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Volume 19 , Issue 5
September/October 2006

Pages 462466

In Vitro Evaluation of Head and Neck Radiation Shields Used to Reduce Exit Dose

Bahar Dirican, PhD / Julide Ozen, DDS, PhD / Murat Beyzadeoglu, MD / Kaan Oysul, MD / Serdar Surenkok, MD / Cumhur Sipahi, DDS, PhD

PMID: 17323724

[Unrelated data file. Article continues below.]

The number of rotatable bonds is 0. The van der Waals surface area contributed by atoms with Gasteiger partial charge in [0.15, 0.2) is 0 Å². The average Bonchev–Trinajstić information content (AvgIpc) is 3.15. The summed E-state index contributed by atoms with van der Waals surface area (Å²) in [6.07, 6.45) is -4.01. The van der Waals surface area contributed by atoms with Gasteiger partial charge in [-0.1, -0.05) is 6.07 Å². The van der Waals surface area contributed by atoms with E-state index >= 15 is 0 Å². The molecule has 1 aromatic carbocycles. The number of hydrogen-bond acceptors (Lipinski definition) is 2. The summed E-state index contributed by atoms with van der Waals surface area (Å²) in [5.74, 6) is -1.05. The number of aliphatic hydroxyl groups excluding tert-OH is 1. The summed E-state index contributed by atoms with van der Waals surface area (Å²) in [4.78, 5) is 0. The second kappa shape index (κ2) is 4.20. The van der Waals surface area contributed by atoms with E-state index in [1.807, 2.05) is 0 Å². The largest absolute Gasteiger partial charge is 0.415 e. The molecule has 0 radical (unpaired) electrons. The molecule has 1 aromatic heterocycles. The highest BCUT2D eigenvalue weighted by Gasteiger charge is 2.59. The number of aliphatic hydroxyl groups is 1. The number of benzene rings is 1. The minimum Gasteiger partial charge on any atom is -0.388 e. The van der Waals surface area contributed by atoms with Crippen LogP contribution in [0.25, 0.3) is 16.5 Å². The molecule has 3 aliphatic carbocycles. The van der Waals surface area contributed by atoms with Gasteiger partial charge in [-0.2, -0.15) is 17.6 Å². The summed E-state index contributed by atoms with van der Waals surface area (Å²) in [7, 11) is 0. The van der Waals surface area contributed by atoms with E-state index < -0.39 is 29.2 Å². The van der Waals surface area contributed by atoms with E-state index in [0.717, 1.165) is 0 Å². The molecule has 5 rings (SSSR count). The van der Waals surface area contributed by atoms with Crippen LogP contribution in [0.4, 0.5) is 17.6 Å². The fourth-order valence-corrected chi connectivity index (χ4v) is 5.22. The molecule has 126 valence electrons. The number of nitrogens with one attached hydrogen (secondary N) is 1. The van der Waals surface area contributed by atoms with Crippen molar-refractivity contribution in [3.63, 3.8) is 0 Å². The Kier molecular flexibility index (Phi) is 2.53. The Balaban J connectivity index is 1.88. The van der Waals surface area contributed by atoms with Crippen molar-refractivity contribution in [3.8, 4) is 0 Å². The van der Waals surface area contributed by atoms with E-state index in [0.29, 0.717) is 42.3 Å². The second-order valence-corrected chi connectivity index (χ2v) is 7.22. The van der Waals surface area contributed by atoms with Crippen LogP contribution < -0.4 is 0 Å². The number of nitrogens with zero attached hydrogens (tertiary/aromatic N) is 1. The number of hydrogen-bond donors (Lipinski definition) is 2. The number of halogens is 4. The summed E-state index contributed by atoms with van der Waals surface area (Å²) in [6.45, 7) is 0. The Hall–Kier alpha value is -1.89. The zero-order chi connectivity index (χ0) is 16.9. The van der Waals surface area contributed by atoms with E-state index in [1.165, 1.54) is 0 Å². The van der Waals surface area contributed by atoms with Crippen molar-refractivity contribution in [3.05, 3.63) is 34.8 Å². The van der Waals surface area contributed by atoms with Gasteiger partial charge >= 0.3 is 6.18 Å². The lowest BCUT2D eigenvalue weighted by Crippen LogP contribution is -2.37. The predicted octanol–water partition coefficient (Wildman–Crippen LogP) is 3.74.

Purpose: To determine the optimal thickness of protective oral radiation shields composed of an acrylic resin stent and a lead shield, which are used in head and neck radiotherapy to minimize undesired normal tissue radiomorbidity. Materials and Methods: Intraoral acrylic resin stents and lead shields of different thicknesses were inserted into a specially designed human mandible phantom with thermoluminescent lithium fluoride dosimeter chips (TLD-100) placed on the buccal and lingual sites and exposed to irradiation of different energies. Fifty-cGy irradiation was performed and TLD-100 dose measurements were obtained for each irradiation type, acrylic resin stent thickness, and lead shield thickness. Results: Acrylic resin stents with a 2-mm lead shield reduced 20% and 15% of the normal tissue dose for Co-60 and 6 MV X photon radiations, respectively, whereas the stents with a 4-mm lead shield achieved a higher reduction of the normal tissue dose (30% and 23% for Co-60 and 6 MV X photons, respectively). Conclusion: In protective oral radiation shields, acrylic resin stent thickness has little effect on the reduction of normal tissue dose, but lead shield thickness significantly effects the reduction of normal tissue dose. Int J Prosthodont 2006;19:462466.

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